To further show the potential AND potential DOWNSIDE of 2M FT8, I'll finish with this - toward the end of the contest, K5LA from El Paso came up on PingJockey and I convinced him to give me a call on 2M FT8.  He is a big station, but almost 500 miles away, across closer in rough terrain (the San Juan range at 14,000, 40 miles south of my 5800' QTH).  I actually copied three STRONG traces of FT8 immediately and verified it was him by the offset.  I would estimate these traces were in the +5 to +10 FT8 signal strength range (this is SSB copy).  No decodes were to be had because of a combination of severe multi-path and meteor pings and we eventually needed to go to MSK144 to finish the Q.  Yeah - we might have worked on SSB right away - no telling.  But the point I want to leave you with is we had 20 'funny numbers' of margin if there hadn't been other propagation issues.  I have worked him before on CW, but I recall it was very difficult.  Take away the meteor pings and maybe it's not difficult. . . or maybe it is.  Fun stuff - the kind of stuff that might keep you interested or might prompt you to improve your station.

-W9RM

Keith J Morehouse
Managing Partner
Calmesa Partners G.P.
Olathe, CO


On Mon, Jan 21, 2019 at 12:44 PM Mike WB2FKO <mph@...> wrote:
Agree pretty much 100%. There were inaudible 6m signals coming in, from somewhere on FT8, for almost the entire contest. Most of the time traces were barely visible on the waterfall, not decoding. Trying to get a decode, then possibly turning it into a QSO before the ultra-weak propagation faded, had me glued to the computer screen for hours straight. Trying to pull those signals out of the noise seems to me what VHF contesting is all about, at least in Jan/Sep. Having a tool like FT8 in the arsenal changes what is typically “watching-the-paint-dry” excitement to a very compelling operating challenge. 

When I first got onto 6m, N5JEH told me that 6m opens to somewhere — even briefly — just about every day of the year. FT8 is showing that not only is this entirely true, it may be a bit longer than briefly!

Our multi-op team made just shy of 100 digital QSOs, almost entirely on FT8. Poor conditions and local QRM on 50.260 made meteor scatter challenging. Our 6m DX included Hawaii, Costa Rica, and a bunch of XE stations toward the end of the contest. PSK reporter showed that 6m was open to Japan from the midwest for a few minutes on Saturday. I didn’t check 50.125 ssb very often; didn’t hear anything outside of local. Only saw 5-6 stations not using contest mode on FT8. I suspect that will be very different in June, but the 2.0 protocol change has made this a non-issue.

Mike WB2FKO @ W5UHF

On Jan 21, 2019, at 10:12 AM, Keith Morehouse <w9rm@...> wrote:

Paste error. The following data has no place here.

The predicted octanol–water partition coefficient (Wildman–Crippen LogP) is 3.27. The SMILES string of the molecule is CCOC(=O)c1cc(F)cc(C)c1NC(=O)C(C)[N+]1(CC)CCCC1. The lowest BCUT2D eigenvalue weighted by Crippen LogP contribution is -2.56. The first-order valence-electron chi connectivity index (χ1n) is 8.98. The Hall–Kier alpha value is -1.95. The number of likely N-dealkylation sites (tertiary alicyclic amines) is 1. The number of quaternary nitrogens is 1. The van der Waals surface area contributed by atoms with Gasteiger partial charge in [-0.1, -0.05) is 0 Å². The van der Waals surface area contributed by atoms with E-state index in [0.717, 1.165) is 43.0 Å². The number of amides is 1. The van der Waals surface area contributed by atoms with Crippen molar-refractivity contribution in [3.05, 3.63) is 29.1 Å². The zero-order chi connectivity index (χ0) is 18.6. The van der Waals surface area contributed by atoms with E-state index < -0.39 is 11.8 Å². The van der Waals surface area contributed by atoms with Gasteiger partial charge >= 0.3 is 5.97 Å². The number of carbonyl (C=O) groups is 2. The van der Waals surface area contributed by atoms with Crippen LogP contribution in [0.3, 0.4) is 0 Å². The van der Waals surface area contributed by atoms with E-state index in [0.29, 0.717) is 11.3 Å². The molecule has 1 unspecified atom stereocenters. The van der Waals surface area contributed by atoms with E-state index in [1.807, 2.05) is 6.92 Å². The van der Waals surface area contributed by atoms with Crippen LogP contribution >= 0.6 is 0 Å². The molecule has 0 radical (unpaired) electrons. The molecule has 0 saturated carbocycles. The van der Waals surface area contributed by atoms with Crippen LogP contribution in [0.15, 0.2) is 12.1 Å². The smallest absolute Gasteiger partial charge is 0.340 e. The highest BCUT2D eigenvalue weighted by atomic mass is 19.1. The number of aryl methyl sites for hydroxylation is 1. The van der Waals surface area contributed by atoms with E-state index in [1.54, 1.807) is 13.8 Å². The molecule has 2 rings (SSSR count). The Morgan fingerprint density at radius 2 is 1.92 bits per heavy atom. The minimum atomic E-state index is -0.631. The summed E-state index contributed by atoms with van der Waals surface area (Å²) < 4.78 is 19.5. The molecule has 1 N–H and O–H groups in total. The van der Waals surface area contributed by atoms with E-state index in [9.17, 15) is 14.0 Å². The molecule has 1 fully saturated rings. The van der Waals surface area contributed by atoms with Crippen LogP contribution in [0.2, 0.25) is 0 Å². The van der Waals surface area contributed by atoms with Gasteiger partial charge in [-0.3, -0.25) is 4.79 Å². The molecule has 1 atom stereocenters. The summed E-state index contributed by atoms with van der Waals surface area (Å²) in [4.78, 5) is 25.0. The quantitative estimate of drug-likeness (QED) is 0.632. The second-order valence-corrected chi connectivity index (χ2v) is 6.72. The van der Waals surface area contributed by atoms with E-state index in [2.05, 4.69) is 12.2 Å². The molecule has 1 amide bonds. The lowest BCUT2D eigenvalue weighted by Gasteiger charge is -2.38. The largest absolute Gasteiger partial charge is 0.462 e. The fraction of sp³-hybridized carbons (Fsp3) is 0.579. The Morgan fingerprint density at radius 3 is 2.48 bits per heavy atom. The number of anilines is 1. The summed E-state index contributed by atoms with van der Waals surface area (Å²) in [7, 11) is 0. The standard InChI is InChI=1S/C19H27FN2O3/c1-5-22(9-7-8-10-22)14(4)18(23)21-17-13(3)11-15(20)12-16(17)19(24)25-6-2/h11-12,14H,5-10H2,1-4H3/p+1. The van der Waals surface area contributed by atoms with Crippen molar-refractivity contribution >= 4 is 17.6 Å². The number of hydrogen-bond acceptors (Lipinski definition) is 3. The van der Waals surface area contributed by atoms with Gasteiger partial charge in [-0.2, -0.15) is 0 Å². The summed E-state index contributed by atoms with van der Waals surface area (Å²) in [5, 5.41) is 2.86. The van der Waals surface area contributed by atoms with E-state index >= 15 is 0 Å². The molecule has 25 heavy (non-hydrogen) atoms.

ARRL JANUARY VHF CONTEST

6: 74Q x 60M
2: 28Q x 26M
TOTAL SCORE:  8772

January - say no more.  No openings....well, maybe one for 5 minutes on 6 to
TX...no enhancement...January.

Now that WSJT-X co-exists with all the 'funny little numbers' guys, it's easy to
use and quite effective in contests like this where there is no enhanced
propagation of any kind.  Depending on how much you wanted fight fading and
other powers out of your control, there were signals to be seen on 6M FT8 almost
the entire contest.  Now, most were not really workable and the ones that were
only resulted in hourly rates in the (maybe) teens, but there were signals there
!  Signals heard, which equated to 'butt in chair' time, since one didn't want
to 'miss' that potential opening (which would probably never come).  For me,
breaking 100 Q's in January is something I haven't done for years, mainly
because I wasn't interested in sitting listening to nothing but noise for long
stretches.  Now, at least I can hear SOMETHING !  And, just maybe, it would be
something cool !

I was pleasantly surprised with the performance of FT8 on 2M.  I worked several
guys at 400+ miles, across terrible terrain.  Now, these guys were NOT small
stations, to be sure and could very possibly have been worked on CW, but....

This mode has potential on 2 that has yet to be realized.

Yes, I'm praising WSJT modes, which might come as a surprise to some.  But, I
have ALWAYS been keen on the technological aspects of these modes, ever since
they appeared in the 90's and it was obvious you could work things 'you couldn't
hear'.  My gripe, and it still exists strongly, is the improper use of these
slow, very much weak-signal modes during CONTESTS, when signal/noise conditions
are good enough to allow QSO's on CW or SSB at a rate 3-5X faster.  I heard (or
read - it might have been on a chat page) a guy say "Oh, there is a
sporadic E opening starting and signals are getting strong - I better get back
on FT8".  THERE is my gripe - right there !  Signals are strong, it's a
contest weekend and you need to get on FT8.  What ???
-W9RM

Keith J Morehouse
Managing Partner
Calmesa Partners G.P.
Olathe, CO